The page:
So I’m really looking forward to this (it’s less than three weeks away now, barring any delays). Just curious about how the remastering sounds- some of the RCA remasters had added tweaks (mostly reverb) and most alarmingly a few odd edits, which resulted in them being less of a success than hoped for. So I just hope Vangelis didn’t mess around with China too much. Certainly L’Apocalypse Des Animaux needs a remaster (my CD has always sounded like I’m playing a bad lp, its full of hiss and pop and collapses in the high-end) and the current CD of  Short Stories has the track separations messed up. The current CDs date back to the very beginning of the CD era over thirty years ago, so remasters are well overdue. We’ll just have to see. I do wish Vangelis would open up some of that vault material though- I suspect some of his best work has never been heard by anyone.

Vangelis- Rosetta

rose1A new Vangelis album. Wow. Over the last few decades this has become a very rare occurrence compared to the good old days of the 1970s/early 1980s, Vangelis almost semi-retired now, it seems.  So new releases are a big event to be savoured.

Rosetta is something of a curio in that it’s his first original album -as opposed to albums based on soundtrack work- to be released since Mythodea in 2001, and it is also a return to ‘proper’ old-style electronica soundscapes not heard since, oh, probably Oceanic in 1996 (Vangelis has veered towards classical-oriented or orchestral-sounding synth compositions for some time now).

Not that you can really ignore the feeling of soundtrack music here, as it is sort of the soundtrack to a film that exists in Vangelis’ head, being an album that tells the story of the ESA Rosetta mission to the comet 67P/Churyumov–Gerasimenko (three pieces were used a few years ago by the ESA to publicise the mission and accompany videos on Youtube). So while they are indeed original pieces, it all sounds rather like a soundtrack as opposed to the music Vangelis would have assembled for an album back in his Nemo years.

Its a lovely album with some genuine highlights- having heard it a few times now, I can say the first half of the album is excellent, some of it sounding genuinely fresh and exciting after so many years of Vangelis’ music sounding all of the same ‘soundscape’. Its nice to be surprised by a Vangelis release, and the fourth track ‘Exo Genesis’ is instantly recognisable as genuinely great Vangelis music. So while I miss the wild abandon and experimentation of his Nemo years, and the sophistication that was so incredible in every track of his Direct album, Rosetta seems a pretty solid release.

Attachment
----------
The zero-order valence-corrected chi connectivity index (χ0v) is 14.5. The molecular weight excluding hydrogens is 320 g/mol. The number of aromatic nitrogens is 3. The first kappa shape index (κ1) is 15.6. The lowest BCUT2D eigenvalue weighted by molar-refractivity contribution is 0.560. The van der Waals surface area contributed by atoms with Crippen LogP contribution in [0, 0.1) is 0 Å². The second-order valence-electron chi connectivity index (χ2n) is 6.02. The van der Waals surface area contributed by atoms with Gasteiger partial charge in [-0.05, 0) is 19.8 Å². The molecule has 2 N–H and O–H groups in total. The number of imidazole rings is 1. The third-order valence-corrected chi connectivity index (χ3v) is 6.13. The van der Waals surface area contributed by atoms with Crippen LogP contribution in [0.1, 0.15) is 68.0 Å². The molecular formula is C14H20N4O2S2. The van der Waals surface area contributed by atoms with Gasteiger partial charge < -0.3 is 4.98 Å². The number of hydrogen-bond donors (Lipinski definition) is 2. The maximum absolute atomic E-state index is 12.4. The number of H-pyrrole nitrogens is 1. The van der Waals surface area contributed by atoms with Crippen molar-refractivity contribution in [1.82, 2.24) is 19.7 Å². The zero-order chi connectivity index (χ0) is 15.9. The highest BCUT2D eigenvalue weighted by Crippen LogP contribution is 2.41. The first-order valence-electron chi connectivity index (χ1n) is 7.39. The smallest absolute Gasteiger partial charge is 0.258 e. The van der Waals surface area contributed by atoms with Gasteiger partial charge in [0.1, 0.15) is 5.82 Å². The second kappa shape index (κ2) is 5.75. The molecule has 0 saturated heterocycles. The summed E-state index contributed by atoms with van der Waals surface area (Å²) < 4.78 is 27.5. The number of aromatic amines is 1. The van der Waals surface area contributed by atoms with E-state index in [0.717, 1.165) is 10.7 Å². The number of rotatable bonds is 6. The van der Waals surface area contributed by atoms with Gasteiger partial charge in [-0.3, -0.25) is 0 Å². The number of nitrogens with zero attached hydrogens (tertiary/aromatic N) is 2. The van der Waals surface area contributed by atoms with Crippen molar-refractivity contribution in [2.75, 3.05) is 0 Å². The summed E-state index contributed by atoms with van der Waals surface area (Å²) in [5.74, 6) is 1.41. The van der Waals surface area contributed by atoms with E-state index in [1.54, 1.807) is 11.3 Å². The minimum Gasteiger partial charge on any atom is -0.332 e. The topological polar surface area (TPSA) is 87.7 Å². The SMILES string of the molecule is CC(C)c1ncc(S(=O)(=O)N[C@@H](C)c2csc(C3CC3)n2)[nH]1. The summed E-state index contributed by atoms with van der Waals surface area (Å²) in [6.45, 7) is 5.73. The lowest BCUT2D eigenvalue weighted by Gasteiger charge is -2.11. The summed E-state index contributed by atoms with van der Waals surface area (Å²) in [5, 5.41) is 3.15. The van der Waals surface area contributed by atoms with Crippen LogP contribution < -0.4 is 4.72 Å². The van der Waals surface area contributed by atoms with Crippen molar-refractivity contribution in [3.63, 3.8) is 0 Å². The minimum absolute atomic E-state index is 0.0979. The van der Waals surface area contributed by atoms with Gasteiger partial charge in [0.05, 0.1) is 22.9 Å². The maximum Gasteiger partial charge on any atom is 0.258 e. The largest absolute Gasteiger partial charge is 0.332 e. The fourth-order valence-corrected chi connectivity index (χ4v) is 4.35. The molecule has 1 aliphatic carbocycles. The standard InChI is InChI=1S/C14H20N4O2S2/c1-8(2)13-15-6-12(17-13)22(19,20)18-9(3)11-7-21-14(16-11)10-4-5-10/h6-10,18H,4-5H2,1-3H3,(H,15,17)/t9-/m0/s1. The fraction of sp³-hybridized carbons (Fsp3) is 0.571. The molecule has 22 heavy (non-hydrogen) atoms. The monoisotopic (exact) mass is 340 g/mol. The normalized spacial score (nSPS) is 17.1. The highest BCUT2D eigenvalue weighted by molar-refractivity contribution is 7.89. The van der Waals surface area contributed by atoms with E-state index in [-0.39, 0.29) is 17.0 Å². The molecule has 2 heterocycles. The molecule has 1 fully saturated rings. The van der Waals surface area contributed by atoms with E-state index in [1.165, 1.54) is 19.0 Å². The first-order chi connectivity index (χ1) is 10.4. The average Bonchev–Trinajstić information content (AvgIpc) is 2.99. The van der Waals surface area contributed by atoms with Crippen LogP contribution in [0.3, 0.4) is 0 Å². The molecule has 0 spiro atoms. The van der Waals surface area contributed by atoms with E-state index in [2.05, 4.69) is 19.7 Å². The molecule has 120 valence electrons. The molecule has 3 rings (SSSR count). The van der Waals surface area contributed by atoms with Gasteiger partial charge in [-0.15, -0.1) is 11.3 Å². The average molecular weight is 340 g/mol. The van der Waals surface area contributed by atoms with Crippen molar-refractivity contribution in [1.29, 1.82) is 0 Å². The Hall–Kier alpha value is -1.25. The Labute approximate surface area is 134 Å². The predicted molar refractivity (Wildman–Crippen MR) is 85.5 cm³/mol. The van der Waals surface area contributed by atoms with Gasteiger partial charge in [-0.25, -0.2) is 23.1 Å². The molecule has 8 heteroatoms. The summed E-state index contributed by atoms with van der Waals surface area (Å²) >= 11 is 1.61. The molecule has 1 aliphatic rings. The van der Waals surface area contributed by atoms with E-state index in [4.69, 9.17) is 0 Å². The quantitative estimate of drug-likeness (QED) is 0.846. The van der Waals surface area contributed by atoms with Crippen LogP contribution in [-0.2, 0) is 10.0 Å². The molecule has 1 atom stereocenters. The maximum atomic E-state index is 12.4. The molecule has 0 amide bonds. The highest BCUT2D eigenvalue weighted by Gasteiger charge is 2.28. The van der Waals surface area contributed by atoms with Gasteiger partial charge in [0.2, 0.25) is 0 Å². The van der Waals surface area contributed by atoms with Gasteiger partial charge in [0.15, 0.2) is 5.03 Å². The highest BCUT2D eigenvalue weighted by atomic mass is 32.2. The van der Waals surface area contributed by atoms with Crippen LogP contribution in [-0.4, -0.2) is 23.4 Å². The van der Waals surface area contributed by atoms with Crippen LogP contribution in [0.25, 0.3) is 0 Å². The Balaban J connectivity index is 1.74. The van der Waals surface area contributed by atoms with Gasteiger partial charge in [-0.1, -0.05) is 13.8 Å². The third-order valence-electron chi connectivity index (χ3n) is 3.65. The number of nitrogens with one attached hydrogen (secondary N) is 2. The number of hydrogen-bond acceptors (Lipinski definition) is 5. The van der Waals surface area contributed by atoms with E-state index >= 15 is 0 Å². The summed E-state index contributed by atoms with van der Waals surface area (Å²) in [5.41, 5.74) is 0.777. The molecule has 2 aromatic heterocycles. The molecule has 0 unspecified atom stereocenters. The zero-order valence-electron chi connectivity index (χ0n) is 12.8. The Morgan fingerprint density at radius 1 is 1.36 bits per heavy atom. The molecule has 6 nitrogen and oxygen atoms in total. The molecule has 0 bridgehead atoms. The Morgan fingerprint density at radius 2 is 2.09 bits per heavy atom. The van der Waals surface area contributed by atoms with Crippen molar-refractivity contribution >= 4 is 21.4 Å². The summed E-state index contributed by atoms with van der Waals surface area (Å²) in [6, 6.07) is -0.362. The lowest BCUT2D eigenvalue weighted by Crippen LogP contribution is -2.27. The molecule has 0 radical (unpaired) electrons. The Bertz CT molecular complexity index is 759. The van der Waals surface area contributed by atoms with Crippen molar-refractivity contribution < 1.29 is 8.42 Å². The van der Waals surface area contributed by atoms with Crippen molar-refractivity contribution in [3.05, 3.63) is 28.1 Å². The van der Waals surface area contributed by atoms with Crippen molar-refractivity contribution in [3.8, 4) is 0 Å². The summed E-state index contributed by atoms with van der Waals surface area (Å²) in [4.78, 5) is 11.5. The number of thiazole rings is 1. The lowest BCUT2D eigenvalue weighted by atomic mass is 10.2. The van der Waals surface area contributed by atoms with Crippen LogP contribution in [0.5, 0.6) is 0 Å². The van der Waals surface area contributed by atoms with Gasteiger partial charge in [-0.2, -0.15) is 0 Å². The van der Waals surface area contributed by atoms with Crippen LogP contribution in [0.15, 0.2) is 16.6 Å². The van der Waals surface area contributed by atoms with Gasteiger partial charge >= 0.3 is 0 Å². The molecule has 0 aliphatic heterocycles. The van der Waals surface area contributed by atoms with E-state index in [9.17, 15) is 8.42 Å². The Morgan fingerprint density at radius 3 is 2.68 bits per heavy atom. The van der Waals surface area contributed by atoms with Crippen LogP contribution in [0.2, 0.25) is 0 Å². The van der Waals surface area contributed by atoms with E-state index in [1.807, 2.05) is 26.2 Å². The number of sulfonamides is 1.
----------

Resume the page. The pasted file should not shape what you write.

However, there is always that weight of expectation from there being so few releases these days, something Rosetta cannot really live up to. If Vangelis was releasing albums on an annual basis like in his early days, Rosetta would be a pretty good entry, but as it is it just feels a little ‘light’. I raised that comparison to Direct for a reason- Direct is a phenomenal piece of work, spanning all sorts of musical tastes and genres, richly dynamic and varied; Rosetta is something else entirely. It all sounds very ‘spacey’ and fairly ambient, and all the tracks link together well because they all seem cut from the same cloth, so to speak. So there isn’t as much variation as I would like, and the album seems over before it really seems to ‘ignite’.

So, isolated highlights aside, Rosetta is a ‘good’ Vangelis  album while not a ‘great’ one. And I really wish Vangelis would either release some of the piles of stuff in his infamous vault or perhaps bring out more new stuff on a regular basis, because there is something a little sad about isolated releases like Rosetta after the heady days of earlier years. I’m not expecting every release to be his veritable ‘masterpiece’, and in truth after all those great albums like China and Soil Festivities and Direct and El Greco, the Greek maestro owes us nothing. Rosetta feels like a fragile jewel, and is endearing if only for that, but I know Vangelis can do more. Either he doesn’t feel he has anything to prove or doesn’t feel he even has to release his music anymore, but I find it frustrating, have done for years. Which is distracting from the music in Rosetta.

Still, Rosetta is a good album, and I realise it’s not really fair commentary on that album that I’m pining for the good old Nemo days when Vangelis was banging on his drums and bells and all manner of percussion instruments like some madman. Nemo is done and gone. But I miss it. I miss that old Vangelis. But I guess Rosetta will do.